This summer we went to visit my father in Scotland. He lives about 3 hours from Glasgow, but had arranged for us to meet him in the Highlands, a little place called Acharacle, near Fort William. We drove up from Yorkshire where I had visited my sister, spent the night in Glasgow, and continued our journey the following day. Acharacle is a very remote, beautiful area. It's a tiny village, with houses hidden all around it in the trees. It is very close to the sea, so that is where we spent most of our time. Several beaches there are unspoilt(1), and all of them are so clean. I took Robert and Domini with me to one of the smaller beaches to play in the white sand. As soon as we got there, they ran over to a rock pool and discovered a school(2) of trapped fish. It was as if they had discovered treasure. They could scoop up(3) handfuls of them with delight. I even did. They stayed in this rock pool for what seemed like ages, until their sleeves were wet and they started to get cold. Then we walked along the beach, collecting shells which we now have at home. Catching fish in Scotland is fun, especially when you can do it with your hands.

1. 'Unspoilt' when we talk about a beach or other geographic area means untouched by humans. The ending of 't' is the English spelling. In the U.S, they spell it with an -ed, 'unspoiled'.

a. I'm glad to say that area is unspoilt by tourism.

b. The forest used to be unspoilt, but now there are shops, restaurants, and tourist attractions here.

2. 'School' is the noun we use to describe a group of fish.

a. We saw an enormous school of silver herring from the boat.

b. We say 'a pack of dogs', but 'a school of fish'.

3. 'To scoop (up)' means to collect in a container of some sort. It can even be done by the hands. The word 'up' shows that you are collecting something from ground level and bringing it up level with yourself. 'A scoop' is usually a rounded quantity of the item you have just 'scooped'.

a. Shall I scoop the icecream? Would you like vanilla or chocolate?

b. The lady scooped up water from the river in her bucket.

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Direct download: Scot_fish.mp3
Category:general -- posted at: 5:37 PM
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I appologize for not releasing a podcast last week. There was good reason for my absence. I have started a university course which teaches and qualifies me to instruct English language learners. I have been buried in books(1) for a week! I started the course late, actually, as there was some sort of mix up(2) in my application. Well, that was all sorted out, and I was accepted as a student. Thankfully, all of the classes are online, which makes it very convenient for me. I have to keep track of(3) the reading requirements and the homework. The professor from Central Washington University is very friendly and knowledgeable. We have even had a live, online session where we have met everyone in the course, and have given presentations. I love it! I thought at first, that the lessons might be a little dry and boring. But, I'm happy to say that they are not at all. We are learning at the moment about educational theories and the psychologists that created them, and also what works best in a classroom. It's very stimulating. So, now that I am back on track(4), I will bring you more podcasts, and some of them will include the things I'm studying.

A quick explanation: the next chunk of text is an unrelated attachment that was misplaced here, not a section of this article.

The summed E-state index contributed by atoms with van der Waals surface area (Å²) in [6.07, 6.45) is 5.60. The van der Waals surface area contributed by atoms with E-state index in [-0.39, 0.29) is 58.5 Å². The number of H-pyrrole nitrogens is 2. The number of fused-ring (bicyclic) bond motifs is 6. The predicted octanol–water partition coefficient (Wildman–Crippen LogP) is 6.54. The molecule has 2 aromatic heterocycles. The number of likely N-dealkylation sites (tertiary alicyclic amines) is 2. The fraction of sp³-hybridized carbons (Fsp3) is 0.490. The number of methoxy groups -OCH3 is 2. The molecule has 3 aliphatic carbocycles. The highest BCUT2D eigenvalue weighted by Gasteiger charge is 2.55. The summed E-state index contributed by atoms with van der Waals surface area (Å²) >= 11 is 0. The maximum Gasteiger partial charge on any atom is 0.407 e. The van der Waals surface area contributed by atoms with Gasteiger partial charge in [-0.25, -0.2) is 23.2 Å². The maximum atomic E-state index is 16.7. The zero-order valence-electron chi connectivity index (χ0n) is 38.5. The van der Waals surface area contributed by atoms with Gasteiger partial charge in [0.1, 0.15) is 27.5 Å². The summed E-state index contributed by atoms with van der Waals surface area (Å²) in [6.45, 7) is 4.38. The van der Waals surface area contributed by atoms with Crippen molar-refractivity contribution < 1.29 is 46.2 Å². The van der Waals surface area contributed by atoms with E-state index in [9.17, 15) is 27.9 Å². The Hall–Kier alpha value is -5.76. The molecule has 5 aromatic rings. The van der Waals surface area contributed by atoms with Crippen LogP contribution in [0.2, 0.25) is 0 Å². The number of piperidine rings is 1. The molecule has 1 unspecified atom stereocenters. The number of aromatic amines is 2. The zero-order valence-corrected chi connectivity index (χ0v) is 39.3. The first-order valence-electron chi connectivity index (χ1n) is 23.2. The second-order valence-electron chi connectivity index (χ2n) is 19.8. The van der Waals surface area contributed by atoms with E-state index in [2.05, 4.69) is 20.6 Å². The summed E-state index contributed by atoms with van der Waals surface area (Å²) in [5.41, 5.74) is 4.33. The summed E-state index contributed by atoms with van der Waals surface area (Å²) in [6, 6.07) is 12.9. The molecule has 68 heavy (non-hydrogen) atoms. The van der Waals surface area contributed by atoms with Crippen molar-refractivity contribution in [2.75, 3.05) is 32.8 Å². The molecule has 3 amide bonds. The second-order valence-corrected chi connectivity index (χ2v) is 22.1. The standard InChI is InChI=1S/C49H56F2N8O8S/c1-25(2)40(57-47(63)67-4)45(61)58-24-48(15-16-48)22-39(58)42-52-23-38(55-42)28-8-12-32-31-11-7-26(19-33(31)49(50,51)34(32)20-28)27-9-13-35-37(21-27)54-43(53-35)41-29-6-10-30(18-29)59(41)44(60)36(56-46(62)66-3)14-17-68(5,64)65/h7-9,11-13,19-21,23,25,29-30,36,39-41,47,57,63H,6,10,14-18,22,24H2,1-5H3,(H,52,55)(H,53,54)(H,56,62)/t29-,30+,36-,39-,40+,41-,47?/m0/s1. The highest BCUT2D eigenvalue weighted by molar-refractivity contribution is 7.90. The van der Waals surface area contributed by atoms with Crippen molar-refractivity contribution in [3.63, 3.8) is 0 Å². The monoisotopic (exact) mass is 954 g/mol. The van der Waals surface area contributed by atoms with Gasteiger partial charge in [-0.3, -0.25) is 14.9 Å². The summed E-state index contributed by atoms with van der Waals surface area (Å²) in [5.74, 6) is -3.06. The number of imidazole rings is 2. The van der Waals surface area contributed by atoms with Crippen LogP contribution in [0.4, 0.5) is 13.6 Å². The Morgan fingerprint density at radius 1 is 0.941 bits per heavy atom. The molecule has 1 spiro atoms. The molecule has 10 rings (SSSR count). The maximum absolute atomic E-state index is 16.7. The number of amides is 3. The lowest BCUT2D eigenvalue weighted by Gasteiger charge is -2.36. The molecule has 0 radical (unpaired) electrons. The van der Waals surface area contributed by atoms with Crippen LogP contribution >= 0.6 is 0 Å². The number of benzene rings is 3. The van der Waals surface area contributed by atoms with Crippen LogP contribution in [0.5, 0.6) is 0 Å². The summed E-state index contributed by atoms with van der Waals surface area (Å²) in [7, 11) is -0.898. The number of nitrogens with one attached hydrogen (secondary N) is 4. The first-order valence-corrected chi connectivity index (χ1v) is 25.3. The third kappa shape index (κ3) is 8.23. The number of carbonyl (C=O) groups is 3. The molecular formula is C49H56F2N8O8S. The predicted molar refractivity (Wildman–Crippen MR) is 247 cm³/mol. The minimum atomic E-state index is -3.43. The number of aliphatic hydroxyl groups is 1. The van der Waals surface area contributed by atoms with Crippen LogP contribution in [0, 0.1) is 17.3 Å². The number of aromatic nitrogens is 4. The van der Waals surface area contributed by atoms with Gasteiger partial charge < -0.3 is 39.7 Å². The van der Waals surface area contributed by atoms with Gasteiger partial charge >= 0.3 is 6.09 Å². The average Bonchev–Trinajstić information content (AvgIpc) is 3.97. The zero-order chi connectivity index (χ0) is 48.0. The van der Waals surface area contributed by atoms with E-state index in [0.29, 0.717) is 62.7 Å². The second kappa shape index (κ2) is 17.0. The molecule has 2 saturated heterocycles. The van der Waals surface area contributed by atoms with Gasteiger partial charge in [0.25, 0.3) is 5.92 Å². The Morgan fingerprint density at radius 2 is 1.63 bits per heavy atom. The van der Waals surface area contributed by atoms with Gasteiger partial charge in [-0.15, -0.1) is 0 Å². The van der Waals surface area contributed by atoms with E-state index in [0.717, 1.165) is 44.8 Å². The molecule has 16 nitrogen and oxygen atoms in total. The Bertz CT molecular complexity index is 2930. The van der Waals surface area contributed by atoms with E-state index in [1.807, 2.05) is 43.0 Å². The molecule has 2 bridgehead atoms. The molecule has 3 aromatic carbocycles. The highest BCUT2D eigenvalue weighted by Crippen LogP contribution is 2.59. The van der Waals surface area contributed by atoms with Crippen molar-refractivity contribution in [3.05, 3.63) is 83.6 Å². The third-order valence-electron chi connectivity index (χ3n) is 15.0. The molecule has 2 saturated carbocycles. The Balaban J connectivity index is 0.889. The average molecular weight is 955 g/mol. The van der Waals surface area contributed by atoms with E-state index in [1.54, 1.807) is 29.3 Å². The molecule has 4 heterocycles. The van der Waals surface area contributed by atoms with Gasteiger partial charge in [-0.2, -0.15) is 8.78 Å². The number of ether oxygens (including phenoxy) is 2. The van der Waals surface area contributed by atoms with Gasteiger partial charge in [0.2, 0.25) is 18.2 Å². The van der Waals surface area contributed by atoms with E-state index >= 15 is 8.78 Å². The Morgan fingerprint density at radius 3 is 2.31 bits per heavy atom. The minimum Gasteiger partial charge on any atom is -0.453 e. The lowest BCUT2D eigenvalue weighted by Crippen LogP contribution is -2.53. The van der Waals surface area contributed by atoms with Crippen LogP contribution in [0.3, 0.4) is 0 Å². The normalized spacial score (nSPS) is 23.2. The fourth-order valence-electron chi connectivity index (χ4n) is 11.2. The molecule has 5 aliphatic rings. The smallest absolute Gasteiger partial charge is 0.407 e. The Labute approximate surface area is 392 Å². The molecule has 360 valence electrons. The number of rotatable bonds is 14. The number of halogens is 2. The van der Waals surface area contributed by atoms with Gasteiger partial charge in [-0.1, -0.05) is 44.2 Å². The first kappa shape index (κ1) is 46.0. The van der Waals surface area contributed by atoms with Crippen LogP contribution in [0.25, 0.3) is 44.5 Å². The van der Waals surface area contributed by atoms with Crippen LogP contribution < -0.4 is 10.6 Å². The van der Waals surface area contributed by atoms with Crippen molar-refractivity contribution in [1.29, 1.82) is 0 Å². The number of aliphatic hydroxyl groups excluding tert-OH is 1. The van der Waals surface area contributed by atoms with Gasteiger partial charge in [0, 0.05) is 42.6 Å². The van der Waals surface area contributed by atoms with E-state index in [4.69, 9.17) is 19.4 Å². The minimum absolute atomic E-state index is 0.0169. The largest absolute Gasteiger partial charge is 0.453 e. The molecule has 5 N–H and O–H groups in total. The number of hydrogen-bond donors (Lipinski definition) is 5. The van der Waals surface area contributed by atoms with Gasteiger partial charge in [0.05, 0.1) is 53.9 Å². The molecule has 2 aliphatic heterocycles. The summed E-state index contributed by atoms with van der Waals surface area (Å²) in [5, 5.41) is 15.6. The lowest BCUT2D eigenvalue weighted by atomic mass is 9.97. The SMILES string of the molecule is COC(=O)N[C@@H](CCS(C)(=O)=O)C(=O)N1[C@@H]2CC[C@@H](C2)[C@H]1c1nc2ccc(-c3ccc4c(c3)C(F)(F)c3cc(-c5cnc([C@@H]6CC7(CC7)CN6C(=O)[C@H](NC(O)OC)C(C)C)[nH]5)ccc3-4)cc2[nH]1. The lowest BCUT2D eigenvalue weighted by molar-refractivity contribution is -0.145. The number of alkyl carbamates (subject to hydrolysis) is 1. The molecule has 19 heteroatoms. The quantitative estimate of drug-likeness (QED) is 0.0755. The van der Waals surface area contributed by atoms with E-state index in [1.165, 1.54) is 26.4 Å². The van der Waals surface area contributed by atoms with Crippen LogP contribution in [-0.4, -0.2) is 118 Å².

1. 'To be buried in books' means to have lots of reading to do. Students are usually 'buried in books'. Of course it is figurative, not literal. I think it is a great idiomatic phrase, and really gives a good visual of someone being covered in books.

a. My poor son is buried in books at the moment, as he has a science exam tomorrow.

b. I am swamped! I'm buried in books, and I need a break!

2. 'A mix up' really means a confusion and a problem. It can be used in any context.

a. There was a mix up at the airport, and I ended up with someone else's luggage.

b. There was a mix up at the restaurant, and I received the bill for the party of 30 people!

3. 'I have to keep track of the reading requirements'. To keep track means to pay attention, to stay on the correct path, to remember.

 

a. It's your responsibility to keep track of what you spend.

b. Let's keep track of her illness to see if she improves or not.

4. 'To be back on track' is related to 'to keep track of'. We use this phrase when we have returned to a desired routine.

a. I'm back on track with my running; I jog with my friend three times a week.

b. Now that I am over the flu, I'm getting back on track with the household chores.